Fear and Loathing on Wall Street

A study by Boston College has found that the extremely wealthy fear greater things than the beach house having termites, Forbes misspelling their name, or the kids picking up a hispanic accent from the housekeeper. Nor are their innermost fears spilling caviar on their ascot, not being able to find a dessert wine that perfectly compliments the imported goat cheese, or leaving their favorite cashmere cardigan in Paris.

“He found that the rich—especially the inheritors of vast fortunes—have unique sets of worries, and face the added difficulty of knowing that many despise or envy them. “Often the word rich becomes a pejorative,” Kenny says. “It rhymes with bitch. I’ve been in rooms and seen people stand up and say, ‘I’m Bob Kenny, and I’m rich.’ And then they burst into tears.”

From “Secret Fears of the Super Rich”

The study surveyed 165 households, 120 of them having at least $25 million in assets, with an average net worth of $78 million. Paul G. Schervish, of Boston College’s Center on Wealth and Philanthropy, along with Robert A. Kenny, a psychologist and architect of the study, explain the study’s findings in an article for The Atlantic.

To summarize for those of you who don’t want to read the article, some of the things they found the ultra wealthy worry about are:

  • Consumption becoming commonplace to the point where even the most extravagant purchases provide little joy
  • Less fortunate people viewing them negatively
  • Feeling as though they have no right to complain about anything
  • Relationships being influenced by their wealth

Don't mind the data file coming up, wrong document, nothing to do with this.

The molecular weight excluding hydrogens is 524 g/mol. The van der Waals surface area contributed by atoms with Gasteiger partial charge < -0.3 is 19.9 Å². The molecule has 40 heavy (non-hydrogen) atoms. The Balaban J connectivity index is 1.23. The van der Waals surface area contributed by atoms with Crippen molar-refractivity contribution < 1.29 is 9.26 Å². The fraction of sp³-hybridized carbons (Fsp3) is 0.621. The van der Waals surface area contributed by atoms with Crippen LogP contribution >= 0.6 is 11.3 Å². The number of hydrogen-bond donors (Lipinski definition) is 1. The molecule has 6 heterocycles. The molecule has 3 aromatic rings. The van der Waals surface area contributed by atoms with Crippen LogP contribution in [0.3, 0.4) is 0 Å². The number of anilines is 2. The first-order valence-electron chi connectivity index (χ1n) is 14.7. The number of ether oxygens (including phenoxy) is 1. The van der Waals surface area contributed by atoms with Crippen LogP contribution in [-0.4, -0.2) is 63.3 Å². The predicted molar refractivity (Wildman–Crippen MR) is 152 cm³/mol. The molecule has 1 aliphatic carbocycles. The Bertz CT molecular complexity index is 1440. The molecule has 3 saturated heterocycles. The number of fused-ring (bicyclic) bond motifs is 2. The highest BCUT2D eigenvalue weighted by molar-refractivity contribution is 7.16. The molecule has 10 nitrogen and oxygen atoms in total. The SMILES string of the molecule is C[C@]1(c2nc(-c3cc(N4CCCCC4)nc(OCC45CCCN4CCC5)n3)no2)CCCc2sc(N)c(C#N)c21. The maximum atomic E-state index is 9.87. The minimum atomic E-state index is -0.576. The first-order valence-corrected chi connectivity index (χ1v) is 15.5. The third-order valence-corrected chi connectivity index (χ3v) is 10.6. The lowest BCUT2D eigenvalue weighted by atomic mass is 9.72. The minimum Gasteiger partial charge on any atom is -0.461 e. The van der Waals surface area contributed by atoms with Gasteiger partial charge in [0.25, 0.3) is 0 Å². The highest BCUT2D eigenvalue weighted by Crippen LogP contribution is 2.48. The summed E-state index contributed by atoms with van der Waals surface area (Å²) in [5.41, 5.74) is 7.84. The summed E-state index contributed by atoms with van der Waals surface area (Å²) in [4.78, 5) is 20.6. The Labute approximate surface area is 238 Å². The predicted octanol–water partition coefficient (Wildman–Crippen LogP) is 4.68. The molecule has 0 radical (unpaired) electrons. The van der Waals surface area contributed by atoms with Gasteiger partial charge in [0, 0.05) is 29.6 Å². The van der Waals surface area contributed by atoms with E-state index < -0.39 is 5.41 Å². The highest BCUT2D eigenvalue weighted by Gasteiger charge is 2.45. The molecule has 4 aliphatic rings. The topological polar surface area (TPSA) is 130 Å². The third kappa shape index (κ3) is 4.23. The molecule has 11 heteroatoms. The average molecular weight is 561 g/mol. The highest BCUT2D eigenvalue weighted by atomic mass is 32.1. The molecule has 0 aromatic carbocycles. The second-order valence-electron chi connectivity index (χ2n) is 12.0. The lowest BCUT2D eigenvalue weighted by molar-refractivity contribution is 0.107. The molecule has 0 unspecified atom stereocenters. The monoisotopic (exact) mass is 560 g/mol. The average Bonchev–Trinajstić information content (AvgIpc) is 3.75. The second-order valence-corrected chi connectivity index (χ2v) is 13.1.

• Inheritors face little motivation to accomplish anything successful in life

I can understand some of these fears, while a few of them seem trivial to me in comparison with the easier lifestyle their wealth provides. I would certainly worry about my children having little motivation in life if I were leaving them enough money to not have to work a day in their lives. I’d also be hesitant every time I met someone new, wondering if they were interested in meeting me, or the hope of meeting my money. I may even feel the need to be humble, and as though I couldn’t complain about anything.

But I can’t see the myself reaching the point where the envy of others causes me concern, or where I no longer feel joy using my money to lead the life I’d like live.

My favorite quote of the article appears near the end, when discussing the effect wealth has on relationships.

“One issue that Kenny says comes up frequently is the question of at what point in a relationship to reveal one’s wealth—a disclosure he makes sound as fraught as telling your date you have herpes.”

I urge you to compare the reaction you’d have on a first date if you told a woman you had $25 million to her reaction if you told her you had herpes. I guarantee your night ends a lot better in one of those situations.

View this on my Wall Street Oasis blog here.


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